Reform Judaism/why should I join a synagogue
Hi Eli, I am disillusioned about Judaism and synagogues in general. I have been to a few and joined one (orthodox and non-orthodox)and this is what I have found:
lots of politics and "important" people and more focus on finances than discussing Judaism
people being disdainful towards people who are not already observant (especially Orthodox rabbis)
rabbis that are totally out of touch with ordinary people
Jews who are disrespectful to non-Jews
supporting the state of Israel which oppresses arabs and other people while kvetching that no one loves us
synagogue fees that almost require you to raise a loan to pay for them
a focus on the minutiae of Jewish Law rather than on being kind human beings (what's the point of kashrut if that "kosher' person is unpleasant to others? That's not 'kosher')
only really caring about Jews and no other people.
Isn't it completely understandable why Jews go to other religions that are more welcoming, more down-to-earth, and more respectful of other cultures?
I respectfully ask you to give me some reasons why I should stay with Judaism and not 'jump ship' like many before me?
Have a joyful and restful Shabbos and thank you for considering my email.
first and foremost, "staying with Judaism" is really not a choice for you if you were born Jewish. If you're born a Jew, you will continue to be a Jew, it's a part of your DNA, literally. I can address your concerns here, and let me know what you think once you've had a chance to review.
Firstly, from your questions I see that you're unsure why you should be a part of a synagogue where people are disrespectful to you, where fees are high, and where there is hypocrisy. Well - I couldn't agree more. I wouldn't want to be a part of such a synagogue either!! Not sure where you encountered such a horrendous attitude, but I too suggest you steer clear of that, because it's not Judaism. Judaism is about learning, about caring for one another, Jew and non-Jew alike, and about accepting everyone's level of observance without judging. If it weren't - why, I would have been probably kicked out of my synagogue many times over. If I may suggest, please check out a Chabad congregation. There, you are sure to encounter people of all phases and levels of observance, people who are non-judgmental, and kindness and warmth for all nations. In fact, we make it a point in our Chabad shul to say a specific prayer for all non-Jewish nations during the Shabbos service, to make sure we acknowledge that none would survive without one another.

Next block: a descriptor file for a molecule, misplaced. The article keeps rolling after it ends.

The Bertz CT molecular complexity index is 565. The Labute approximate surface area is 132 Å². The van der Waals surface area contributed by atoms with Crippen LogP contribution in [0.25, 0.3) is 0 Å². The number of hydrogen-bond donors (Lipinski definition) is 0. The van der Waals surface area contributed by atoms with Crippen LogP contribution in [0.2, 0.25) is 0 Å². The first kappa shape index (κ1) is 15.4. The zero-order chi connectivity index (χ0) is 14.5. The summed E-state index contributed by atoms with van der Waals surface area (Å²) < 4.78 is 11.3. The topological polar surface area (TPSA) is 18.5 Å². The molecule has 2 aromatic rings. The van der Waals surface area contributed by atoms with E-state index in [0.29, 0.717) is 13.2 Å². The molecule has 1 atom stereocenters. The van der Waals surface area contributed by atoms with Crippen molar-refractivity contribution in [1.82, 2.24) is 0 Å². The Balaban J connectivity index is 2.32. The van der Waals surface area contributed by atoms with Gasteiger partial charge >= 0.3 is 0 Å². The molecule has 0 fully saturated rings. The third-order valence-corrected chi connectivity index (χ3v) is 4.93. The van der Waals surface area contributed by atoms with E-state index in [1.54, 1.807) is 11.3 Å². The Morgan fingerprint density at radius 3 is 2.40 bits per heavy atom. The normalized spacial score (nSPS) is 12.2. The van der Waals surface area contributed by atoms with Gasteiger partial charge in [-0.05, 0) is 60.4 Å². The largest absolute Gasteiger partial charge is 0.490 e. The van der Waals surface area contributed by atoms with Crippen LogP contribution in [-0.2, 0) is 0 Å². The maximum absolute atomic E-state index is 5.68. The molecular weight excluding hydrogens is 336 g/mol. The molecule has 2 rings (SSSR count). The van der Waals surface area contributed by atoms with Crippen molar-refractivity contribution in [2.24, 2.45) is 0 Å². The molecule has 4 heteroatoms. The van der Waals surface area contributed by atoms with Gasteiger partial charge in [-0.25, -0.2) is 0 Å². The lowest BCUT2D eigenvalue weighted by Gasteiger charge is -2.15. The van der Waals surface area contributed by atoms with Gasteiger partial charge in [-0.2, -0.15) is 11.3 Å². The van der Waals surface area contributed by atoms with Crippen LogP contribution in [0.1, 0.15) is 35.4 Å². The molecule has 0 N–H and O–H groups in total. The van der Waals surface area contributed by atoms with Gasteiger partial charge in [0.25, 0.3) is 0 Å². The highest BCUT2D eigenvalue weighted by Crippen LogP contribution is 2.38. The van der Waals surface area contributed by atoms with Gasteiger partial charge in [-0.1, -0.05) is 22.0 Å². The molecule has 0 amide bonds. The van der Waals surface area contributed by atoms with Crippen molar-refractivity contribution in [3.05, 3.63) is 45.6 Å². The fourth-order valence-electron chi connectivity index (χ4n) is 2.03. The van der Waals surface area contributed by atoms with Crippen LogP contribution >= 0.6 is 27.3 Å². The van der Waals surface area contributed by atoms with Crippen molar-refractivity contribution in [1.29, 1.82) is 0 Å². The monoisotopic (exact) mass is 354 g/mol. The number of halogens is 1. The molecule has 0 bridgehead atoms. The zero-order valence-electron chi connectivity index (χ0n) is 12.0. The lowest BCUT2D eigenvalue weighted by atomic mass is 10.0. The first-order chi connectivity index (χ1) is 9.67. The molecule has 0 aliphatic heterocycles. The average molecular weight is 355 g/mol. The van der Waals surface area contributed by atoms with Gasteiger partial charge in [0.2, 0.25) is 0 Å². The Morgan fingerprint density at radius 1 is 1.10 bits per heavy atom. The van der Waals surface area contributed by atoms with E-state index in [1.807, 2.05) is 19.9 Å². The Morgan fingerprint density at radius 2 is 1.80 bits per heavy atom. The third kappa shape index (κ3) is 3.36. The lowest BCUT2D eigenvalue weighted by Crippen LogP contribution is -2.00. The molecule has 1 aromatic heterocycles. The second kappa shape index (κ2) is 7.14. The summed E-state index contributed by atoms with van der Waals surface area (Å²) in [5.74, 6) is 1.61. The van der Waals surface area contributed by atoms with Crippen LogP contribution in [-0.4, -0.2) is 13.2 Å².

Fees in a congregation are almost certainly high in many cases. However, they are not set in stone - in fact, if you meet with a synagogue director and tell them you can only afford a small portion of the fees - they'll accept you and won't judge either. If not - that place isn't where you want to be for many reasons, not just fees. Sadly though, it's a reality that a non-profit organization must pay its bills. In churches, I'm not sure how it's done, but everyone has a P&L, and members are a lifeblood of every congregation.
Finally, the synagogues where rabbis are out of touch with ordinary people are again not the place to be. Rabbis are supposed to be a part of the community, which means they need to understand the issues and problems that affect each one of us, observant and non-observant alike. If you don't have respect for a rabbi - stay away from that synagogue. Same goes for people that attend it. Treat it like you would any social circle - if you are not aligned with the principles, you probably won't find the circle valuable.